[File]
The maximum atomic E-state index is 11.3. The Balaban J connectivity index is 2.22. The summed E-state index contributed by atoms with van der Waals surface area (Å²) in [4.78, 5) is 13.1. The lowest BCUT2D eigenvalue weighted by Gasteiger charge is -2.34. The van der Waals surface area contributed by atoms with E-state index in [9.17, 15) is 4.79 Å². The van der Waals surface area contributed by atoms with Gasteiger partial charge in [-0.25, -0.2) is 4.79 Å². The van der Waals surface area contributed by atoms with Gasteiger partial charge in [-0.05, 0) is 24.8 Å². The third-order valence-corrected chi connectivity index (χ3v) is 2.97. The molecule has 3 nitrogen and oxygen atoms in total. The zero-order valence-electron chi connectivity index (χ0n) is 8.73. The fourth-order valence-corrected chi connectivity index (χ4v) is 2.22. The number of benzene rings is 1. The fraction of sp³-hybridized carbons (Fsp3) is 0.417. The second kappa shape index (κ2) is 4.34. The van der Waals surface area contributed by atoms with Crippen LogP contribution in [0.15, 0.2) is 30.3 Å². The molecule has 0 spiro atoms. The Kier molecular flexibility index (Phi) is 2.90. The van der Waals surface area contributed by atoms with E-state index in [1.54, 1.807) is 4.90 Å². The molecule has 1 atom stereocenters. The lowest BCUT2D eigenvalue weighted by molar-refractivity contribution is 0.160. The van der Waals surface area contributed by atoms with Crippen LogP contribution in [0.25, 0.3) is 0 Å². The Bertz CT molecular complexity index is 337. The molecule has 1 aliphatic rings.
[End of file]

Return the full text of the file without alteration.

The maximum atomic E-state index is 11.3. The Balaban J connectivity index is 2.22. The summed E-state index contributed by atoms with van der Waals surface area (Å²) in [4.78, 5) is 13.1. The lowest BCUT2D eigenvalue weighted by Gasteiger charge is -2.34. The van der Waals surface area contributed by atoms with E-state index in [9.17, 15) is 4.79 Å². The van der Waals surface area contributed by atoms with Gasteiger partial charge in [-0.25, -0.2) is 4.79 Å². The van der Waals surface area contributed by atoms with Gasteiger partial charge in [-0.05, 0) is 24.8 Å². The third-order valence-corrected chi connectivity index (χ3v) is 2.97. The molecule has 3 nitrogen and oxygen atoms in total. The zero-order valence-electron chi connectivity index (χ0n) is 8.73. The fourth-order valence-corrected chi connectivity index (χ4v) is 2.22. The number of benzene rings is 1. The fraction of sp³-hybridized carbons (Fsp3) is 0.417. The second kappa shape index (κ2) is 4.34. The van der Waals surface area contributed by atoms with Crippen LogP contribution in [0.15, 0.2) is 30.3 Å². The molecule has 0 spiro atoms. The Kier molecular flexibility index (Phi) is 2.90. The van der Waals surface area contributed by atoms with E-state index in [1.54, 1.807) is 4.90 Å². The molecule has 1 atom stereocenters. The lowest BCUT2D eigenvalue weighted by molar-refractivity contribution is 0.160. The van der Waals surface area contributed by atoms with Crippen LogP contribution in [0.25, 0.3) is 0 Å². The Bertz CT molecular complexity index is 337. The molecule has 1 aliphatic rings.